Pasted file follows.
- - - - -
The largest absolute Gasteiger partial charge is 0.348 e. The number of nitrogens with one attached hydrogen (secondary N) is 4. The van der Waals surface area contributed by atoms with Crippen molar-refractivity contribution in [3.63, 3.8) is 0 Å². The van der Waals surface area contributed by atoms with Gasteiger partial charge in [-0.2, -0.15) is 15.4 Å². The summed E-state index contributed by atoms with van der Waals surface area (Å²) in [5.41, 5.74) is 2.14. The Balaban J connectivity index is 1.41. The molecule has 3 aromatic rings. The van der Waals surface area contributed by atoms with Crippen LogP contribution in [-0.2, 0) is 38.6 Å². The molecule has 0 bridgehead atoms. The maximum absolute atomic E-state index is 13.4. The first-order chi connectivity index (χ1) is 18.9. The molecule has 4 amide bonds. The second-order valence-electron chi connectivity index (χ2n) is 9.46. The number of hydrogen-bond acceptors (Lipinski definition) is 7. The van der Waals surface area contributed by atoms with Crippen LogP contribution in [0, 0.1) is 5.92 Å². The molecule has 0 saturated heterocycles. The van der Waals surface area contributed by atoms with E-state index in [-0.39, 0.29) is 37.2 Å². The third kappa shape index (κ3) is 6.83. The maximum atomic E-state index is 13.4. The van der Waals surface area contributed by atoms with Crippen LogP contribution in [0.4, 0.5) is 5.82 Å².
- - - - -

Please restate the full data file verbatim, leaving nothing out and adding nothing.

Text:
The largest absolute Gasteiger partial charge is 0.348 e. The number of nitrogens with one attached hydrogen (secondary N) is 4. The van der Waals surface area contributed by atoms with Crippen molar-refractivity contribution in [3.63, 3.8) is 0 Å². The van der Waals surface area contributed by atoms with Gasteiger partial charge in [-0.2, -0.15) is 15.4 Å². The summed E-state index contributed by atoms with van der Waals surface area (Å²) in [5.41, 5.74) is 2.14. The Balaban J connectivity index is 1.41. The molecule has 3 aromatic rings. The van der Waals surface area contributed by atoms with Crippen LogP contribution in [-0.2, 0) is 38.6 Å². The molecule has 0 bridgehead atoms. The maximum absolute atomic E-state index is 13.4. The first-order chi connectivity index (χ1) is 18.9. The molecule has 4 amide bonds. The second-order valence-electron chi connectivity index (χ2n) is 9.46. The number of hydrogen-bond acceptors (Lipinski definition) is 7. The van der Waals surface area contributed by atoms with Crippen LogP contribution in [0, 0.1) is 5.92 Å². The molecule has 0 saturated heterocycles. The van der Waals surface area contributed by atoms with E-state index in [-0.39, 0.29) is 37.2 Å². The third kappa shape index (κ3) is 6.83. The maximum atomic E-state index is 13.4. The van der Waals surface area contributed by atoms with Crippen LogP contribution in [0.4, 0.5) is 5.82 Å².